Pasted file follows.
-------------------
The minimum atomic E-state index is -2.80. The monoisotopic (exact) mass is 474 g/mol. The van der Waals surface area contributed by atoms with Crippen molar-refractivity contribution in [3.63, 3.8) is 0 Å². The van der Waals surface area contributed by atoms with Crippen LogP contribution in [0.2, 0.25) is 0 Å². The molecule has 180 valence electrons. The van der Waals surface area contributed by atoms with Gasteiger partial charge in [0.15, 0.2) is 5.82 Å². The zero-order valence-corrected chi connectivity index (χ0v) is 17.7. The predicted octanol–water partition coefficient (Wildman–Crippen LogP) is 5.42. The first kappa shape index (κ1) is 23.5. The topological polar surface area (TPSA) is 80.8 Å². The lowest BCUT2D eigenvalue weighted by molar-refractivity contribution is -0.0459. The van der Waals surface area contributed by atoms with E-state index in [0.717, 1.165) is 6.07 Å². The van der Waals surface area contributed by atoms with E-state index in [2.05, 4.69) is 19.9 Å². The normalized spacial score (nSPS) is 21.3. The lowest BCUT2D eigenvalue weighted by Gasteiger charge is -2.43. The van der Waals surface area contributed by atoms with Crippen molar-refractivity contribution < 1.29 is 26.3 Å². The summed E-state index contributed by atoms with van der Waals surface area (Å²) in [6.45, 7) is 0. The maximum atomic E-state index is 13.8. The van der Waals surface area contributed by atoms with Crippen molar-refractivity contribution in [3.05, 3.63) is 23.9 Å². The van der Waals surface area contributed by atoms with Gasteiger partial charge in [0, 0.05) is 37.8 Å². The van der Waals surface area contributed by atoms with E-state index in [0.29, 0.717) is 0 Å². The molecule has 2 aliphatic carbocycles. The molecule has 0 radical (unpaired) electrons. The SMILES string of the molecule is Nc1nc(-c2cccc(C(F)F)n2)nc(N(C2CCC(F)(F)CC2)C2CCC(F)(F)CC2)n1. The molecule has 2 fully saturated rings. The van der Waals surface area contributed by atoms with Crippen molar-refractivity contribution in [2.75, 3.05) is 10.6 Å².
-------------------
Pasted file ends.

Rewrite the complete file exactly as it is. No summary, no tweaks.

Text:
The minimum atomic E-state index is -2.80. The monoisotopic (exact) mass is 474 g/mol. The van der Waals surface area contributed by atoms with Crippen molar-refractivity contribution in [3.63, 3.8) is 0 Å². The van der Waals surface area contributed by atoms with Crippen LogP contribution in [0.2, 0.25) is 0 Å². The molecule has 180 valence electrons. The van der Waals surface area contributed by atoms with Gasteiger partial charge in [0.15, 0.2) is 5.82 Å². The zero-order valence-corrected chi connectivity index (χ0v) is 17.7. The predicted octanol–water partition coefficient (Wildman–Crippen LogP) is 5.42. The first kappa shape index (κ1) is 23.5. The topological polar surface area (TPSA) is 80.8 Å². The lowest BCUT2D eigenvalue weighted by molar-refractivity contribution is -0.0459. The van der Waals surface area contributed by atoms with E-state index in [0.717, 1.165) is 6.07 Å². The van der Waals surface area contributed by atoms with E-state index in [2.05, 4.69) is 19.9 Å². The normalized spacial score (nSPS) is 21.3. The lowest BCUT2D eigenvalue weighted by Gasteiger charge is -2.43. The van der Waals surface area contributed by atoms with Crippen molar-refractivity contribution < 1.29 is 26.3 Å². The summed E-state index contributed by atoms with van der Waals surface area (Å²) in [6.45, 7) is 0. The maximum atomic E-state index is 13.8. The van der Waals surface area contributed by atoms with Crippen molar-refractivity contribution in [3.05, 3.63) is 23.9 Å². The van der Waals surface area contributed by atoms with Gasteiger partial charge in [0, 0.05) is 37.8 Å². The van der Waals surface area contributed by atoms with E-state index in [0.29, 0.717) is 0 Å². The molecule has 2 aliphatic carbocycles. The molecule has 0 radical (unpaired) electrons. The SMILES string of the molecule is Nc1nc(-c2cccc(C(F)F)n2)nc(N(C2CCC(F)(F)CC2)C2CCC(F)(F)CC2)n1. The molecule has 2 fully saturated rings. The van der Waals surface area contributed by atoms with Crippen molar-refractivity contribution in [2.75, 3.05) is 10.6 Å².